Stage E18 fetuses were taken from Cx43 KO mice (13) by caesarean section as described previously (14) . After removal of meninges, spinal column, and olfactory bulbs, forebrain, hindbrain, and midbrain were chopped, triturated, and passed through an 80-μm Nitex mesh (15) . After 20 passages, single cell clones were obtained by dilution in medium supplemented with 10% colostrum (16) . Twenty-four colonies derived from single cells were taken with cotton swabs for further expansion. Only two of these survived crisis and are called KoA and KoB. For all analyses, cells were maintained in DMEM supplemented with 10% fetal bovine serum at 37°C in 100% humidity.
KoA and KoB cells were both transformed with the v-Src kinase as previously described for other cell lines (17) . The entire coding cDNA region of the pp60 Src kinase of the Schmitt-Ruppin strain of v-Src (18) was inserted between the EcoRI and SnaBI sites of pBabePuro (19) . Transfectants were selected for puromycin resistance conferred by the transfection vector, followed by growth on poly(2-hydroxyethyl methacrylate) as described previously (20) . Clones were not taken from resultant cells, thus avoiding potential consequences of clonal variation.
Evaluation of Cell Growth.
To measure anchored and nonanchored growth, 20,000 cells were plated on each well of 12-well cluster tissue culture dishes that were uncoated or coated with poly(2-hydroxyethyl methacrylate), respectively, and counted with a Coulter counter at appropriate time points as described previously (17 , 20 , 21) .
To analyze cells in standard coculture, 50,000 Src-transformed and 600,000 nontransformed cells were plated alone or mixed together in each well of 6-well cluster tissue culture plates. After allowing time for foci to appear (about 9 days), nontransformed cells in some wells were killed by exposure to puromycin (an additional 3–4 days; Ref. 12 ). Cells were finally stained with Giemsa. Extended growth periods were also performed to demonstrate the long-term efficacy of heterologous growth control in coculture.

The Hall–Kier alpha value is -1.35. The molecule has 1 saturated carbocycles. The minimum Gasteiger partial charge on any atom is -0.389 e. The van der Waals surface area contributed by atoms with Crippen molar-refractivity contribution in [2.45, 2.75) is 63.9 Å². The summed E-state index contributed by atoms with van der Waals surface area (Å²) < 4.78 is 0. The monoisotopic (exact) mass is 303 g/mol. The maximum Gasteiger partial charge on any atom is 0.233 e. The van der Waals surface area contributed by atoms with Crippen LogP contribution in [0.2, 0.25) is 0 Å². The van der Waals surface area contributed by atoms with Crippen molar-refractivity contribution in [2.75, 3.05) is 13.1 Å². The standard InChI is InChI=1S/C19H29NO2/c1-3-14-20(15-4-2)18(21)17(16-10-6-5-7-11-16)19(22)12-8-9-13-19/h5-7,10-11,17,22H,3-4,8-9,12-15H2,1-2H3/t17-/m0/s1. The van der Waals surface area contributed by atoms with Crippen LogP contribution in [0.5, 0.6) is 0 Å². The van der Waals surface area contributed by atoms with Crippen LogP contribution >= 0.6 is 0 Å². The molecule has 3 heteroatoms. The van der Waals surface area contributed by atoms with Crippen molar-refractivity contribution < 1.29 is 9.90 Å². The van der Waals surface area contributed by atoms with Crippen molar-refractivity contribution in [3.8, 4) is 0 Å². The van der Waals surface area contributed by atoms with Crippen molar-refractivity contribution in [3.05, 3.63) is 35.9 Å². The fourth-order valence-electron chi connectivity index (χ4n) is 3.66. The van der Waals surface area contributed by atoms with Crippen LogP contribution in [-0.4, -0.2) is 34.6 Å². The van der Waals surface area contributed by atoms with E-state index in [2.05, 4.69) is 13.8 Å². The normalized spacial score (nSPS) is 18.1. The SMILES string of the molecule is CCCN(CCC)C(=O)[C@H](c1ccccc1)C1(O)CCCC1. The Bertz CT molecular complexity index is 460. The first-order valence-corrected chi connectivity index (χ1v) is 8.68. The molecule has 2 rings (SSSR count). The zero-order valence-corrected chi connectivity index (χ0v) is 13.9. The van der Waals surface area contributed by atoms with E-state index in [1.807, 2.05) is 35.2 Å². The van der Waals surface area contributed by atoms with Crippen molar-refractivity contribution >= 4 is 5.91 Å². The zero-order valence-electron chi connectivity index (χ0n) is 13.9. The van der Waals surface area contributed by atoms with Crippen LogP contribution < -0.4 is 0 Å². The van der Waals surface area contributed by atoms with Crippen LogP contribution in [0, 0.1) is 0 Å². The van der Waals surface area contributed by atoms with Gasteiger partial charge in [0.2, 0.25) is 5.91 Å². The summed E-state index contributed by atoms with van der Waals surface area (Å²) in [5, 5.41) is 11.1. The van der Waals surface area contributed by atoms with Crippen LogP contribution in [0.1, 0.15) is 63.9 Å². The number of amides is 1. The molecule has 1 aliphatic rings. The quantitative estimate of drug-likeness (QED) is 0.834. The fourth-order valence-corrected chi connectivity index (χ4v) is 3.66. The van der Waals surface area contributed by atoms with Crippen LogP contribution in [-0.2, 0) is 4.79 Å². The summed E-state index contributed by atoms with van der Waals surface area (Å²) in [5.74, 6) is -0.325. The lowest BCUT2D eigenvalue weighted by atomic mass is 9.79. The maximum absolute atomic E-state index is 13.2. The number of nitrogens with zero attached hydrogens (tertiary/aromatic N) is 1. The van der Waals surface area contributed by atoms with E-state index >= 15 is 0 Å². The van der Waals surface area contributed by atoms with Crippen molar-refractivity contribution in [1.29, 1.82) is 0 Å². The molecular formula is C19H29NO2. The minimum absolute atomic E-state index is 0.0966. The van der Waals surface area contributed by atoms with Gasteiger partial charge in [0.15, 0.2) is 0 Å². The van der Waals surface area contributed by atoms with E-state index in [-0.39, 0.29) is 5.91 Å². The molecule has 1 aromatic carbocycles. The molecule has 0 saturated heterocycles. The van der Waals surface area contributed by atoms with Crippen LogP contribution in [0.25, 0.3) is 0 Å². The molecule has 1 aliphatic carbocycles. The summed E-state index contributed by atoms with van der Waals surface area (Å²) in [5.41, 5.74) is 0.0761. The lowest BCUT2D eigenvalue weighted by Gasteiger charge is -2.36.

A layered culture system was developed using techniques similar to those described previously (22) . Nontransformed cells (600,000) were plated onto inverted inserts containing porous membranes suitable for cell culture (polyester membranes 3542; Costar) or into each well of a six well cluster plate to act in control cultures. After adhering to the membranes, the inserts containing nontransformed cells were turned right side up and placed into wells of 6-well plates. Src-transformed cells (50,000) were added to each insert over nontransformed cells. Src-transformed cells (50,000) were also added to a separate set of inserts so that they adhered 1 mm above nontransformed cells in control cultures. Src-transformed cells (50,000) were also plated on inserts in wells without any nontransformed cells.
Evaluation of Living Cells by Fluorescence Microscopy.
Src-transformed cells were visualized by techniques similar to those described previously (12) . Src-transformed cells were labeled with 1,1′-dioctadecyl-3,3,3′,3′-tetramethylindocarbocyanine, 4-chlorobenzene sulfonate (DiD) [D-307; Molecular Probes] for 15 min in isotonic glucose, washed thrice with PBS, and trypsinized. These fluorescently labeled transformed cells were then used for standard or layered culture system as described above. Prior to microscopic analysis, cell nuclei were labeled with Hoechst 33342 (H-1399; Molecular Probes). Cells were viewed on a Nikon Eclipse E800 microscope equipped with a 60 × 1.4 numerical aperture oil objective. Images were taken with a Princeton MicroMax-cooled charge-coupled device (CCD) at −15°C and WinView 32 software for epifluorescence [rhodamine-isothiocyanate excitation (ex.) 535/50 detection mode 505 barrier acquisition 610/75, fluorescein isothiocyanate ex. 460–500 DM 505 BA 510–560, 4′,6-diamidino-2-phenylindole ex. 360–370 DM 400 BA 400].
Fluorescence (FL)-Activated Cell Sorting.
Cell sorting was used to confirm that transformed cells and nontransformed cells did not cross the membrane and mix with each other during 48-h growth in the layered culture system. Src-transformed cells were labeled with DiD as described above. Before analysis, cells were labeled with Hoechst 33342 for 15 min, washed thrice with PBS, and trypsinized to create single cell suspensions. Cells were analyzed in a Becton Dickinson fluorescence-activated cell sorter (Vantage). Single cells were gated by forward scatter and side scatter. Src-transformed cells were detected by DiD fluorescence excited with a HeNe laser at 633 nm and quantitated in FL4 at 660 nm. DNA content was measured by detection of Hoechst stain, which was excited with a UV laser at 360 nm and quantitated in FL5 at 424 nm. Thus, events were collected on at least three criterion: forward scatter, side scatter, and FL parameters, with Cell Quest software version 3.2.